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Shahrazad's got nothing on Chih and contributors to the Thousand Tales have got nothing on Vo. Also, the stories and their framework seem steeped in the metaphor, if it was a metaphor, on the eternal conflict resolution (and losses therein) between genders and populations. Tigers burning bright and roosters flapping and ghosts poisoning. Killing or crushing or draining each other in their passions, while Si Yu and her mammoth and her family live and smile. Tiger skulls are staked. Ghosts fade. Rooster crowing dies away. But the silent, powerful knowing and caring between mammoths surmounts all.
I really have loved the books this author has made and this one was read vicariously in one day. The imagination, language, and thrill of story telling is strong in each book I’ve read. I love the premise of this book and found it a great read that was near impossible to set down. I’d highly recommend it!
I’m going to guess that some may not like this because it’s mostly an argument about the accuracy of a folktale between representatives of two groups with a stake in it. Or partially, or sort-of. It’s really good, like its predecessor, inventive, and the stakes for that argument are high…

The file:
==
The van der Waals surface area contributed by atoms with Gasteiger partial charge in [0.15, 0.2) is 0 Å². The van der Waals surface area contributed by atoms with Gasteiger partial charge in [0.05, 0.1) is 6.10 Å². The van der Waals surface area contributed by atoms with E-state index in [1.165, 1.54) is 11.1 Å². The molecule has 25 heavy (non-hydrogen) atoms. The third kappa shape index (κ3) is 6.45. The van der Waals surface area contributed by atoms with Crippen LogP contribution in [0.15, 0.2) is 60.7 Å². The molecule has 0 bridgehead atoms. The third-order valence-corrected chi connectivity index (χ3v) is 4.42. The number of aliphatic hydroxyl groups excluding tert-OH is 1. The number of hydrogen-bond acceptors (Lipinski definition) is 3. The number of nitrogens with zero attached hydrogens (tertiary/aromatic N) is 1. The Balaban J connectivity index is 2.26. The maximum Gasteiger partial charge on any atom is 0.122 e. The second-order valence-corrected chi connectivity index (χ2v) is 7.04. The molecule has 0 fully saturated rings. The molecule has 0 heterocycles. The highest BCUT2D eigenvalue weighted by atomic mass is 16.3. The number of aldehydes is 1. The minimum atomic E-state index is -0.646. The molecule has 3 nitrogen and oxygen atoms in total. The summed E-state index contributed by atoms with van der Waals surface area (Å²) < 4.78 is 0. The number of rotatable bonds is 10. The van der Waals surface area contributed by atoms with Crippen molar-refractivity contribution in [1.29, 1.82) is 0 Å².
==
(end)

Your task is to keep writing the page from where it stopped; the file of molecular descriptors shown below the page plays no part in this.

So good I had to buy my own copy after I returned to the library. The tone is more light hearted and action packed than the first in the series. I missed Almost Brilliant but Chih still carries the show. Would readily read more about these characters & world.
I loved this book! What a wonderful telling of the story of the cleric and the tigers! I was as mesmerized as if I was sitting around the campfire listening to ghost stories! I can't wait to read Nghi Vo's next story. Thank you for this one.
I really enjoyed the style of storytelling. Hearing the same story from two different cultural perspectives was really interesting. However, the frame story was too short and ended too abruptly. I was left unsatisfied and wishing this was as good as the last story in the series.
I love the adventure. The depth of the stor ytelling showing how tales have multiple lives. This is the 2nd book in a series which I believe as long as there are fairy tales of Asia to be told Nghi Vo will not run out of great material.